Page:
It’s a fun read and packed with good advice, particularly for people just starting out in their careers.
Gomez, the author of the Cilantro Diaries, business lessons from the most unlikely places, grew up on San Antonio’s Westside. Today, he serves as a director at Geekdom and the 80/20 Foundation, a philanthropic organization, and co-founder of Tech Bloc. He also serves as a board member, advisory board member and mentor for a variety of local and national tech and entrepreneurial organizations. He has also worked at two startups, Rackspace and CityView.
In this edition of the Ideas to Invoices Podcast, Gomez shares with us some of his “Popisms” or life lessons learned from his father that proved helpful in the workplace and in life. He also talks about San Antonio’s evolution from a tourist town to a technology center.
The book came about because Gomez worked in the produce department at H-E-B No. 5 and he also often told stories during his days at Rackspace that came to be known as the Cilantro stories.
One piece of advice Gomez tells people to do is to assemble their own personal board of directors. These are trusted confidants who want you to succeed.
“The further up I got in my career I realized that all the most successful people that I met had a personal board,” Gomez said.
People don’t have to do it themselves, Gomez said. The board consists of people who have your best interest at heart, he said.
“In your career you’re inevitably going to get to a decision point where you just don’t know what the next right decision is to make, and Google isn’t going to answer it for you and that’s when you need to go to these people on your board to get counsel,” he said.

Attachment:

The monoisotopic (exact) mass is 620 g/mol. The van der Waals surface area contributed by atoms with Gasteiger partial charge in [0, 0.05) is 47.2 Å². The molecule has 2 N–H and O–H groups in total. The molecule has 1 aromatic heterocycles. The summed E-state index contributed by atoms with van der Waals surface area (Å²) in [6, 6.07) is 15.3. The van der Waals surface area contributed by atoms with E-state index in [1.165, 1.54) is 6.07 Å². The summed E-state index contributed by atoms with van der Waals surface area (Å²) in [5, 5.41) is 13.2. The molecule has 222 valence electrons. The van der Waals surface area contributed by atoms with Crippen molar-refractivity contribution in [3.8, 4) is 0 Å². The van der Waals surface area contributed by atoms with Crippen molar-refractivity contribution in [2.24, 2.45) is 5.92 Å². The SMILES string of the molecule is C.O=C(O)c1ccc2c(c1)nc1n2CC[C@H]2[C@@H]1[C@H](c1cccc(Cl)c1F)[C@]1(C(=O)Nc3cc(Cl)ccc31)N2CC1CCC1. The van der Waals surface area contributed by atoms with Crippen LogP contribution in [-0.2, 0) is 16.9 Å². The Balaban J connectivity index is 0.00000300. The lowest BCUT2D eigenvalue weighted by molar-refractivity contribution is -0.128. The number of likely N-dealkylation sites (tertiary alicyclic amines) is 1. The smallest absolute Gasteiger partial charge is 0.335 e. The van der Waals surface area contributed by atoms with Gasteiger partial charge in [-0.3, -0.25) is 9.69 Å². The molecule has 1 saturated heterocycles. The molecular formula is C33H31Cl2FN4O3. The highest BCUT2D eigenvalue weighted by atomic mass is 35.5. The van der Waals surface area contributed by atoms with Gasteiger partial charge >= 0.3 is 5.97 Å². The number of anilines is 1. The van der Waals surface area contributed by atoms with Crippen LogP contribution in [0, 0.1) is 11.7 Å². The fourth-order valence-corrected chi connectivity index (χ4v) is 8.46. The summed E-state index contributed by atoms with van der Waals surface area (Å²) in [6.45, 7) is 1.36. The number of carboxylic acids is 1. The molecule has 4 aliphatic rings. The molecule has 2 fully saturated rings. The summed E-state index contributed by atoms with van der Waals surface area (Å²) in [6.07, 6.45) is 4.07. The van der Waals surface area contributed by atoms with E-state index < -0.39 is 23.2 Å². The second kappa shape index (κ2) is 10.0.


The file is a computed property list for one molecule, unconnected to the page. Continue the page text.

Gomez also advises people not to speak hard truths to people whose boards they are not on.
In the book, Gomez also recounts several “Popisms” or pieces of advice from his father like “nothing good ever happens after midnight” or “You’ve got to dance with the one who brung ya.” Gomez believes strongly in loyalty and he thinks that concept is a strong one in San Antonio in particular.
Graham Weston, co-founder of Geekdom and Rackspace, is Gomez’s mentor. They shared a cubicle when Gomez was 21. Gomez advises people to look for mentors in their career paths that can unlock doors for them. They don’t have to be someone of Weston’s stature, they can be managers in a company that see potential in you.
“Who in your world can see the potential in you that even you don’t see,” Gomez said.
Gomez credits several female managers at Rackspace who changed his life and career trajectory. He’s also an advocate of diversity and inclusion in the technology workspace.
“The magic only happens when you have two radically different ideas that collide with one another,” he said. And that only happens with people from diverse backgrounds, he said.
Rackspace, founded in 1998, had such a profound impact on San Antonio and pretty much changed the face of the city from a tourist town to a tech town.
“Rackspace was one of the very first confidence boosters to the city,” Gomez said. “It really changed people’s perspectives that anyone can be in tech.”
In 2011, Geekdom also changed the face of San Antonio’s technology ecosystem downtown. It has spun out several companies and served as the catalyst for the city’s downtown tech center. Nick Longo and Weston founded Geekdom.
“Nick and Graham saw San Antonio’s potential,” Gomez said.
They created a place for a community to happen, Gomez said. Geekdom has transformed into the new way for cities to do economic development, he said. Geekdom’s companies together have created about 700 jobs, Gomez said.
For more, listen to the entire interview below where Gomez talks about the 80/20 Foundation, San Antonio’s changing skyline, Cast Tech High School and more.
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